🪟 4. Transparency. Ellen shares her income and profits with her listeners, and it’s led to people talking about her brand quite a bit.

🔦 5. Give your community the spotlight. People love seeing their name in lights – and the way Ellen showcases their stories is really interesting.

1. Experimentation 🧪

There are countless experiments Ellen has run through the years since she started.

She takes this lens when testing new projects or business ideas. It always comes back to the data and what you found out during that process.

Failure is an opportunity to gather information to collect new data that you didn’t have before and then to look at the data and say, okay, objectively, what is this telling me? And how do I how do I make changes in order to do better the next time?”

Ellen Yin

Business Pivots

Ellen has made a few major pivots in the business.

First, she stopped helping working with her service clients in 2019 and went all in on the courses and digital products side of her business.

Luckily, 2020 turned out to be an incredible year for the course space as everyone was at home looking to learn new skills.

That move ended up bringing in lots of customers and revenue for the business. It was a great move, and the data showed her to keep going that direction.

But she’s since pivoted her business again. In 2023, Ellen decided to shut down her main course offering and build Cubicle to CEO into a more traditional media brand.

And who knows, maybe she will decide that this media business thing isn’t actually the right path for the business and go in another direction.

Launching the Clubhouse

In 2022, Ellen wanted even more local community in her life. She ended up opening a co-working space in Salem, Oregon to bring that to life.

This is a big move because it was essentially an entirely separate business she was starting. And, it’s completely outside the industry and typical products she sold.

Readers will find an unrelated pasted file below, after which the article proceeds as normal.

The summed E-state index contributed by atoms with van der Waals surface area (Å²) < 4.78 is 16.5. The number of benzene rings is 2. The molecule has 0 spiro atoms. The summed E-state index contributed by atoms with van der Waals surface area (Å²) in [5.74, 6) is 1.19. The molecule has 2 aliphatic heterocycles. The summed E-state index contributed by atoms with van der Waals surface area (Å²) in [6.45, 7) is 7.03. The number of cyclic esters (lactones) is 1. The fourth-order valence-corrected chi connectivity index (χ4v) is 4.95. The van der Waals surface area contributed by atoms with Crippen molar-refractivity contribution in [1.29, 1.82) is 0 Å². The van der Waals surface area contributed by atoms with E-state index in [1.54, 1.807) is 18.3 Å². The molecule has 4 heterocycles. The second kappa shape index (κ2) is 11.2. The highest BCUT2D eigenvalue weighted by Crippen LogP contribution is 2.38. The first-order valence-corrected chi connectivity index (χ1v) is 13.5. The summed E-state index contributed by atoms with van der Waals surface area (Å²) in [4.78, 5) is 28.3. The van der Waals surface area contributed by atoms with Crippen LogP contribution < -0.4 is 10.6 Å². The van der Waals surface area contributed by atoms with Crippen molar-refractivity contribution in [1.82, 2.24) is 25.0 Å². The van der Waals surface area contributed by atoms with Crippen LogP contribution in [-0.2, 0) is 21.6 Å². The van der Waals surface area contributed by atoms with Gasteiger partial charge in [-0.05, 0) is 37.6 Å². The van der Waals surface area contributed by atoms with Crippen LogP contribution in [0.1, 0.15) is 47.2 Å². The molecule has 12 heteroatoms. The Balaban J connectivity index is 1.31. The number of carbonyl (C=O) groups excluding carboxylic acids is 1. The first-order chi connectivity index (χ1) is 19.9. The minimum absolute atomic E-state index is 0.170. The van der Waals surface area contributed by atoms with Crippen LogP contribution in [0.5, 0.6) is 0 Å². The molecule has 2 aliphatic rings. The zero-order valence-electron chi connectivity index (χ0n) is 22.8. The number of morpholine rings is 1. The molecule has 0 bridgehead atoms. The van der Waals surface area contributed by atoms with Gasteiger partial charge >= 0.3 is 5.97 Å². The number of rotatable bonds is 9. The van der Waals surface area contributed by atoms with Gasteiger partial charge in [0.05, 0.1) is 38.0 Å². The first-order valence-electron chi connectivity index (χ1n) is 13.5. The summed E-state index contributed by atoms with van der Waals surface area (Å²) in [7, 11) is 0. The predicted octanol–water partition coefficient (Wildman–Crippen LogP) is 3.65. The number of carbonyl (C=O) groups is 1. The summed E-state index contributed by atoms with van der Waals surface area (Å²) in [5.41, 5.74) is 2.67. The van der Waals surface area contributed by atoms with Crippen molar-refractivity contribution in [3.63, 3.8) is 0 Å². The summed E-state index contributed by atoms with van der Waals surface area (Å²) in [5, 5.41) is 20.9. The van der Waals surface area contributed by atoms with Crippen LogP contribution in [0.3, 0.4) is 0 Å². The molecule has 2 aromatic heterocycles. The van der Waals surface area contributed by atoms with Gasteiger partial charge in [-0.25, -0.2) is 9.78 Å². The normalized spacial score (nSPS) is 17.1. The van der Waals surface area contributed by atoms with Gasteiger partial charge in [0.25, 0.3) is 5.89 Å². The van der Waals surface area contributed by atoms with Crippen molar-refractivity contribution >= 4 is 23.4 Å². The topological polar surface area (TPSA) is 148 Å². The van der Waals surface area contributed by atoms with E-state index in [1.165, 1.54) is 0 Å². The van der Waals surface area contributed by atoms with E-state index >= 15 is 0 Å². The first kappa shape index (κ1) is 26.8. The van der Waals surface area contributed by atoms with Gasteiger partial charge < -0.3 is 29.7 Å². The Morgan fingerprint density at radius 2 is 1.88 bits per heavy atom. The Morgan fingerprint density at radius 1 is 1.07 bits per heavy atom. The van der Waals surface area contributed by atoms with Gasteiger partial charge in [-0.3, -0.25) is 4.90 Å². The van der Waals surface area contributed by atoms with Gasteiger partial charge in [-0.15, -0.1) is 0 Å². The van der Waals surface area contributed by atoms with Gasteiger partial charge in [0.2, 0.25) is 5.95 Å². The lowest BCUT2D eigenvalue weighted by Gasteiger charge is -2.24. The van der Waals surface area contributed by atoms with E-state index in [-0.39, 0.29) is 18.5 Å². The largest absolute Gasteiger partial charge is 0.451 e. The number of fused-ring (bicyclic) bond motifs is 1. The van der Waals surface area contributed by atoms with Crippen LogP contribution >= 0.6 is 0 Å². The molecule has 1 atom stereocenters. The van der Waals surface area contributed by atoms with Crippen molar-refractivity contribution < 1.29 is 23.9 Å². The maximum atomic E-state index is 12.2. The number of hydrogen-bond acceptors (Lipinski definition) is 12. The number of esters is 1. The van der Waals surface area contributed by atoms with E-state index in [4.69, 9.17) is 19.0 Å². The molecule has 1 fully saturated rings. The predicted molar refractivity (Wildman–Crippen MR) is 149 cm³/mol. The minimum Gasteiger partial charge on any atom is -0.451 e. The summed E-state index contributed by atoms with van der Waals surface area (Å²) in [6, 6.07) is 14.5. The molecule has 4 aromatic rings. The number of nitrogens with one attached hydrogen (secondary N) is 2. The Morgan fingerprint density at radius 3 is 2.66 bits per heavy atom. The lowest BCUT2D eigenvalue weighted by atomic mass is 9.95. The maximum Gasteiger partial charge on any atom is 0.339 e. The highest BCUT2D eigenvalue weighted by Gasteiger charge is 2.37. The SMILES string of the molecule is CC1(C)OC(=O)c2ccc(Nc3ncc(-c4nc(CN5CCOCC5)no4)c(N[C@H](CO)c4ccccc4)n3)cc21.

But she dove in with both feet anyway and made it happen.


However, this was one of those experiments that didn’t quite work out the way she wanted it to. As I said before, it was a second business, and she was being spread way too thin.

A little more than a year later, she closed the co-working space for good.

Ellen is always ready to experiment, but she isn’t afraid to pull the plug on things that aren’t working either.

When asked what the biggest differentiator is between the businesses that succeed and the ones that fail, Ellen said: “it is an affinity for failure.”

Don’t be afraid to make mistakes and fail, at the end of the day all you’ve done is capture more data.

2. The 5,000 Email Subscriber Quiz ⌛

One of the ways Ellen has been able to grow her email list is through her CEO Style quiz.

In the first 24 hours of it going live, over 200 people completed the quiz.

Within 2 weeks it had generated over 5,000 leads, none of which she paid for.

She says this does two things:

  1. Give them a custom list of podcast episodes to listen to
  2. Helps her learn about her audience and their unique challenges as a CEO

Of course, I went ahead and took the quiz, and I got the Magnetic Connector.

Who knows what the means, but I want to circle back to those two things Ellen said this quiz does for her business because that second one is super important.

Learn About Your Audience

Ellen uses this quiz to learn more about her audience and what their needs are.

The questions within the quiz include things like:

  • How would you describe your business?
  • What’s keeping you from taking your business to the next level?
  • What’s your biggest strength/weakness?

Questions like this give Ellen a bunch of data she can use to segment her audience and provide them with awesome solutions.

She uses TryInteract for this quiz, but you can also use something like RightMessage as well (which is what I use).

But not only that, when she reaches out to brands for partnerships, she can say “52% of my audience sells courses” or “43% of my audience is struggling with X.”

Do you see how valuable that can be?

You’re building your audience while gathering more data about them.

3. Borrowed Traffic 🍋

One of the ways Ellen has grown her audience and network so quickly is through a concept she calls “borrowed traffic.”

Borrowed traffic is essentially getting in front of other people’s audiences. When you don’t have a large audience to start with, it can be hard to get going. It can take a long time to build that flywheel of growth.